Risk for mechanical injury, current integrity of the skin, microclimate, and elasticity should all be assessed before selecting and applying an adhesive product. Selecting the correct adhesive involves a thorough skin assessment of each patient and is definitely individualized. Patch testing can also be done before checking for any reaction, especially when applying adhesive to a larger surface area.

Adhesive alternatives should also be explored for patients with sensitive skin or an adhesive sensitivity. Tubular elastic dressing, netting, or conforming bandages are options. An abdominal binder may also be considered, depending on what needs to be secured.

Staff education on prevention is important. Initial and ongoing education on new products, prevention, and treatment is a critical part of a strong skin prevention and treatment program.

Note

Keep an eye out for future blogs on specific adhesive alternatives and treatment of MARSI.

References
1. Thayer D, Rozenboom B, & Baranoski S. “Top-down” injuries: prevention and management of moisture-associated skin damage (MASD), medical adhesive-related skin injury (MARSI), and skin tears. In: Doughty DB, McNichol LL, eds. WOCN Society Core Curriculum: Wound Management. Philadelphia, PA: Wolters Kluwer; 2016:281-312.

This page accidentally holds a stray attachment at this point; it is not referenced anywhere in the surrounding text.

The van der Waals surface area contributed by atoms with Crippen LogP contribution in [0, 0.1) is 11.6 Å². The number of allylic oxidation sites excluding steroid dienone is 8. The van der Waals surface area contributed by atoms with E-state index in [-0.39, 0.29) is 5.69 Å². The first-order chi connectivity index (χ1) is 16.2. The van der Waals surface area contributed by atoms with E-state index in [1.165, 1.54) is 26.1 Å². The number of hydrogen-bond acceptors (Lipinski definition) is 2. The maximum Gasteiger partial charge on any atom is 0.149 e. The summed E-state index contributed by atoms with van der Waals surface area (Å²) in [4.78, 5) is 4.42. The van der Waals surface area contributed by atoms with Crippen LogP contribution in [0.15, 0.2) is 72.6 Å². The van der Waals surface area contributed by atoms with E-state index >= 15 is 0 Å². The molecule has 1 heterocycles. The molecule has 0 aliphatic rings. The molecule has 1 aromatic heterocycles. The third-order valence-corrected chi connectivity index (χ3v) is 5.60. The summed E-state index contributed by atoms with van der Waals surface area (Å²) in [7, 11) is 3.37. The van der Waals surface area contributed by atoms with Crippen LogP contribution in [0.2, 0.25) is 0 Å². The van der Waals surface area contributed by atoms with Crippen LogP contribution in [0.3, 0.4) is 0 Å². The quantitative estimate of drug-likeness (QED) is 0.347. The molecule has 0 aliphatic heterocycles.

2. Hovan H. Geriatric skin changes: what’s normal and what’s not. WoundSource.com. 2018. https://www.woundsource.com/blog/geriatric-skin-changes-what-s-normal-an.... Accessed January 20, 2021.

About the Author
Holly is a board-certified gerontological nurse and advanced practice wound, ostomy, and continence nurse coordinator at The Department of Veterans Affairs Medical Center in Cleveland, Ohio. She has a passion for education, teaching, and our veterans. Holly has been practicing in WOC nursing for approximately six years. She has much experience with the long-term care population and chronic wounds as well as pressure injuries, diabetic ulcers, venous and arterial wounds, surgical wounds, radiation dermatitis, and wounds requiring advanced wound therapy for healing. Holly enjoys teaching new nurses about wound care and, most importantly, pressure injury prevention. She enjoys working with each patient to come up with an individualized plan of care based on their needs and overall medical situation. She values the importance of taking an interprofessional approach with wound care and prevention overall, and involves each member of the health care team as much as possible. She also values the significance of the support of leadership within her facility and the overall impact of great teamwork for positive outcomes.